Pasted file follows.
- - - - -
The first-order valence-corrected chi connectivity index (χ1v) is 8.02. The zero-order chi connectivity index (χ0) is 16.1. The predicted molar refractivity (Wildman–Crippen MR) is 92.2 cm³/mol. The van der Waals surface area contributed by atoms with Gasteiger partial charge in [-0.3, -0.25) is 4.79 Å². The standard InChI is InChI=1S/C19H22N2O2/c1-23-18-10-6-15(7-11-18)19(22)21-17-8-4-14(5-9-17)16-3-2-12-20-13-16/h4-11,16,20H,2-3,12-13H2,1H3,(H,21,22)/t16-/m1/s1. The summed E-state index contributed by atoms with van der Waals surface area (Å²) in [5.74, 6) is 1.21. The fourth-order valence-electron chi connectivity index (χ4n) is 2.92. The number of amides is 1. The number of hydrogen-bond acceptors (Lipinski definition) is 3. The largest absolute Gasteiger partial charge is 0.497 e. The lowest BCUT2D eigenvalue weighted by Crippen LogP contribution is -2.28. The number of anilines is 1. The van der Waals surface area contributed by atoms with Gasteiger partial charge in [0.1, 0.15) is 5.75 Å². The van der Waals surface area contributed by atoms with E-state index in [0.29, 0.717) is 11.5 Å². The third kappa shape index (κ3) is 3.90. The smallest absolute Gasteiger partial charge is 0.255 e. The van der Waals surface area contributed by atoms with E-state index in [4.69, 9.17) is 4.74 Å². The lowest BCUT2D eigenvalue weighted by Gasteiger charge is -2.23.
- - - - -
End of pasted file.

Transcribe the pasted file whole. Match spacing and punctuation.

The first-order valence-corrected chi connectivity index (χ1v) is 8.02. The zero-order chi connectivity index (χ0) is 16.1. The predicted molar refractivity (Wildman–Crippen MR) is 92.2 cm³/mol. The van der Waals surface area contributed by atoms with Gasteiger partial charge in [-0.3, -0.25) is 4.79 Å². The standard InChI is InChI=1S/C19H22N2O2/c1-23-18-10-6-15(7-11-18)19(22)21-17-8-4-14(5-9-17)16-3-2-12-20-13-16/h4-11,16,20H,2-3,12-13H2,1H3,(H,21,22)/t16-/m1/s1. The summed E-state index contributed by atoms with van der Waals surface area (Å²) in [5.74, 6) is 1.21. The fourth-order valence-electron chi connectivity index (χ4n) is 2.92. The number of amides is 1. The number of hydrogen-bond acceptors (Lipinski definition) is 3. The largest absolute Gasteiger partial charge is 0.497 e. The lowest BCUT2D eigenvalue weighted by Crippen LogP contribution is -2.28. The number of anilines is 1. The van der Waals surface area contributed by atoms with Gasteiger partial charge in [0.1, 0.15) is 5.75 Å². The van der Waals surface area contributed by atoms with E-state index in [0.29, 0.717) is 11.5 Å². The third kappa shape index (κ3) is 3.90. The smallest absolute Gasteiger partial charge is 0.255 e. The van der Waals surface area contributed by atoms with E-state index in [4.69, 9.17) is 4.74 Å². The lowest BCUT2D eigenvalue weighted by Gasteiger charge is -2.23.